Desmond Mpilo Tutu was born in Klerksdorp, where his father was a teacher, and his mother a cleaner and cook at a school for the blind. 

"One day", Tutu recalls, "I was standing in the street with my mother when   a white man in priest's clothing walked past. As he passed us, he took off his hat to my mother. I couldn't believe my eyes - a white man who greeted a black working-class woman!"

It marked the start of a friendship that was to influence him for the rest of his life. The white man was Trevor Huddlestone, then a parish priest in the township of Sophiatown, later to become a bishop, and an influential anti-apartheid campaigner.

Initially Tutu wanted to become a doctor, but could not afford the fees.  Instead, he followed in his father's footsteps and became a teacher. But not for long. He resigned over the Bantu Education Act, in protest at the second-class system it entrenched. 

After attending a theological college, he was ordained as an Anglican priest in December 1961.

With his wife Leah Shenxane, a teacher, he travelled to London, where he studied for his bachelor's and  masters degrees in theology. Returning to South Africa in 1967, he became chaplain at the University of Fort Hare, going on to lecture at the National University of Lesotho.

Tutu's emergence on the international stage, however, began when he became the first black person to be   appointed Anglican Dean of Johannesburg in 1975. He used this position to reach a new, wider, audience:  "I realised that I had been given a platform that was not readily available to many blacks and most of our leaders were either now in chains or in exile. And I said, 'Well, I'm going to use this to seek to try to articulate our aspirations and the anguishes of our people.'"

In 1976, shortly after he was appointed Bishop of Lesotho, further raising his international profile, Tutu wrote a letter to the South African Prime Minister warning him that a failure to quickly redress racial inequality could have dire consequences. The letter was ignored.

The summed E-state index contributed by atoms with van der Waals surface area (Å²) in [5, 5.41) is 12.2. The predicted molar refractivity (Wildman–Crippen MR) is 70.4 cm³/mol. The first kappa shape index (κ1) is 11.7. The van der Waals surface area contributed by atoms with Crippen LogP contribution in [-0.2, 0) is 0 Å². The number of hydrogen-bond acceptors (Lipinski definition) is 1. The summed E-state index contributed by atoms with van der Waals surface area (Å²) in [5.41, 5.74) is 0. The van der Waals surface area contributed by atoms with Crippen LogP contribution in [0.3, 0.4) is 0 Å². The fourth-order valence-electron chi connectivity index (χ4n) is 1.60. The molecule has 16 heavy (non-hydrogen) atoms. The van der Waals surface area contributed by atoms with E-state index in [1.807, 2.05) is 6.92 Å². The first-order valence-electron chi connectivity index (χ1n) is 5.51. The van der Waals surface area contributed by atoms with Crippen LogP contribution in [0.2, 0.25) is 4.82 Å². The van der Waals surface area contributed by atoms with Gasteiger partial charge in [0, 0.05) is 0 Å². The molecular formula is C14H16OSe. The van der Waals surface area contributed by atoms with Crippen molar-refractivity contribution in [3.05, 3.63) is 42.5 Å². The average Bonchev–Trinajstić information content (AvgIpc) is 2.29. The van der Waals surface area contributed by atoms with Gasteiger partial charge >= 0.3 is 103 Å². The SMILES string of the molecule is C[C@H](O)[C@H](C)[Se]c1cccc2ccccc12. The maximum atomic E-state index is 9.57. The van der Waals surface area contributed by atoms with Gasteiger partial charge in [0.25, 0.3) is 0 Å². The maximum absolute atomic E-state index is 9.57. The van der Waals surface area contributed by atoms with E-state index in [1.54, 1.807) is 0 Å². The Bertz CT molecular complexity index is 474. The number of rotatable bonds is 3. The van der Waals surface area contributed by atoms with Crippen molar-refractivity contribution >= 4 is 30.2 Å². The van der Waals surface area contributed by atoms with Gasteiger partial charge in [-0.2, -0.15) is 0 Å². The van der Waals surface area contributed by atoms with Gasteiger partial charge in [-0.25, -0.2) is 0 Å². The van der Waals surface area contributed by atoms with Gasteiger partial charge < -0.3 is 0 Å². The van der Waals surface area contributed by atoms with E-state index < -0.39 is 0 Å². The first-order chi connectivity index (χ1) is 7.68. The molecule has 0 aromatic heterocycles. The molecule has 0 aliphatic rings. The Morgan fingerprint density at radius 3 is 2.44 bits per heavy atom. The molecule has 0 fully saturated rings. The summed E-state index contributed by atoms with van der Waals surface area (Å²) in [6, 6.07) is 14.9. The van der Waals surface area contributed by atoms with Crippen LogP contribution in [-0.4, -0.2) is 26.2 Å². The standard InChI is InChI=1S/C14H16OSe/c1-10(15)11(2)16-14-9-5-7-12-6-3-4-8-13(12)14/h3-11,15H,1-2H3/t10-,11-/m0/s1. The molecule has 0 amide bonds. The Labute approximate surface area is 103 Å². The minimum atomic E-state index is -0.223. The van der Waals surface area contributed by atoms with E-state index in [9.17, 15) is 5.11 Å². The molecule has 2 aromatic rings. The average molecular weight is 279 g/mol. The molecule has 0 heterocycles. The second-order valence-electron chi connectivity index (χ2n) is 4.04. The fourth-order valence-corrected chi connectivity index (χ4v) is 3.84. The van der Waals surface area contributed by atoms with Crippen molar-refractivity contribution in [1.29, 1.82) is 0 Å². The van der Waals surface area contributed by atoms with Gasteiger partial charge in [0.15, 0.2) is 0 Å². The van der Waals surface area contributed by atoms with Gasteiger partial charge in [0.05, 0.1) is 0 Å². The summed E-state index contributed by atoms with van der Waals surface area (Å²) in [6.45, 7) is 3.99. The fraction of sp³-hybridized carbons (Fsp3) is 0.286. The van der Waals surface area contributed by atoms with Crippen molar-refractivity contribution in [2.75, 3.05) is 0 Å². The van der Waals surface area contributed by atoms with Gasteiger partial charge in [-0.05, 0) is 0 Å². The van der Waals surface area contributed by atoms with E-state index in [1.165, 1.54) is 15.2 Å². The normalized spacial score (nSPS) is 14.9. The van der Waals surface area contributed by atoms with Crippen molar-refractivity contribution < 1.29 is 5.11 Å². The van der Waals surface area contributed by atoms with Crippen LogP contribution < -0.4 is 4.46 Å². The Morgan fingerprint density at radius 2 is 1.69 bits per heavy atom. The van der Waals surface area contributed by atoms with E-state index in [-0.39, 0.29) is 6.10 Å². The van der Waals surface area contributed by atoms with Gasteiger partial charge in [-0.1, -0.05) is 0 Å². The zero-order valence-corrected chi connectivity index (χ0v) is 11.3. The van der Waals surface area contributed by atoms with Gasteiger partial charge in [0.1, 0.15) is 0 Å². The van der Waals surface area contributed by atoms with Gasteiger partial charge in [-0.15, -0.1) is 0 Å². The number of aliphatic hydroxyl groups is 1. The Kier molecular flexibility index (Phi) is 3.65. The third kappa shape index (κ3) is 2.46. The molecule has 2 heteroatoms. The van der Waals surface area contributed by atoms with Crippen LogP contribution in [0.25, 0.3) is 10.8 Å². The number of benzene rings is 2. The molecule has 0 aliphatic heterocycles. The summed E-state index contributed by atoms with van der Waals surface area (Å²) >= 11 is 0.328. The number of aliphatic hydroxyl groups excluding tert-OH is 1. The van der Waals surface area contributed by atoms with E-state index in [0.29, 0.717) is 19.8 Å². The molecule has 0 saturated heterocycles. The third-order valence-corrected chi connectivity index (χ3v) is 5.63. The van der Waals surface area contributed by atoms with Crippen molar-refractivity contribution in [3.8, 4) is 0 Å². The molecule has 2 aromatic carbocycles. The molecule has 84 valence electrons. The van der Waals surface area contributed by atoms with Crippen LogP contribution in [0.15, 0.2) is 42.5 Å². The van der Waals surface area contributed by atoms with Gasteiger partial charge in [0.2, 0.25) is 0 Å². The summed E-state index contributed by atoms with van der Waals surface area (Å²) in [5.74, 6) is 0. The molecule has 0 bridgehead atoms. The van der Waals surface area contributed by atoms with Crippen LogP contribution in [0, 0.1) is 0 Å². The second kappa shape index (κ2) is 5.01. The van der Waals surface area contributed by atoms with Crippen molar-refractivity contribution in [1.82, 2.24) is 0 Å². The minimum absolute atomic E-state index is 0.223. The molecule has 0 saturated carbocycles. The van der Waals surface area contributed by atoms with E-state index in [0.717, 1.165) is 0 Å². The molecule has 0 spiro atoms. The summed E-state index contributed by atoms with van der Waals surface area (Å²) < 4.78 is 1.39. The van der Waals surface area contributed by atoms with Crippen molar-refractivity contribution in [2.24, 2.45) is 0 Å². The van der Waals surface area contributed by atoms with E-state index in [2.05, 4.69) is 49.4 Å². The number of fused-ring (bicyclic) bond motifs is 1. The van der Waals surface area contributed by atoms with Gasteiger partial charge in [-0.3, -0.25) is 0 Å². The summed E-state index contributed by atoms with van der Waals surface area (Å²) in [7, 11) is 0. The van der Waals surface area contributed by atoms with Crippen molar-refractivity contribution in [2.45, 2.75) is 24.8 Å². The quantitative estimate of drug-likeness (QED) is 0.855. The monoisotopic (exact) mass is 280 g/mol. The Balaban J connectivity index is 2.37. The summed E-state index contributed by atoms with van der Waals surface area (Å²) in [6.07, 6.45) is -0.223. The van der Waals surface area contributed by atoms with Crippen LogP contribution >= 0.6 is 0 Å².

In 1985, Tutu was appointed the Bishop of Johannesburg, and a year later he became the first black person to hold the highest position in the South African Anglican Church when he was chosen as the Archbishop of Cape Town. In 1987, he was also named the president of the ‘All Africa Conference of Churches’, a position he held until 1997. 

Underpinning his faith was the concept of ubuntu, central to the African Weltanschauung (or world view), which, said Tutu, touches ''the very essence of being to say someone has   ubuntu means they are generous, hospitable, friendly, caring and compassionate ... it also means my humanity is inextricably bound up in theirs.

Thus "to forgive is the best form of self-interest. What dehumanises you, inexorably dehumanises me."

"Ubuntu means that in a real sense even the supporters of apartheid were victims of the vicious system which they implemented and which they supported so enthusiastically"

When apartheid formally ended and South Africa elected Mandela as their first legitimate president, Tutu was accorded the honour of formally introducing the country's new leader.

With characteristic look of mischievous glee, and the high-pitched chuckle that endeared him to millions, he recalled that, as he basked in the joyous event, he had whispered:  ''if I die now, it would be almost the perfect moment.''

Despite disappointments and setbacks, Desmond Tutu’s essential optimism sustained his belief that South Africans would pull through, even if the odds seemed stacked against them.

"God", he declared, " does have a sense of humour. Who in their right mind could ever have imagined South Africa   to be an example of anything but awfulness; of how not to order a nation's   race relations and its governance. We South Africans were the unlikeliest lot and that is precisely   why God has chosen us   ...  God intends that others might look at us and take courage. God wants to point to us   as a possible beacon of hope ...   and say ' Look at South Africans. They had a nightmare called apartheid ...your nightmare will end too.'"

Let the last word come from his old friend, Nelson Mandela: 

"Sometimes strident, often tender, never afraid, seldom without humour, Desmond Tutu ' s voice will always be heard." 

Tutu is survived by his wife Leah, and their four children.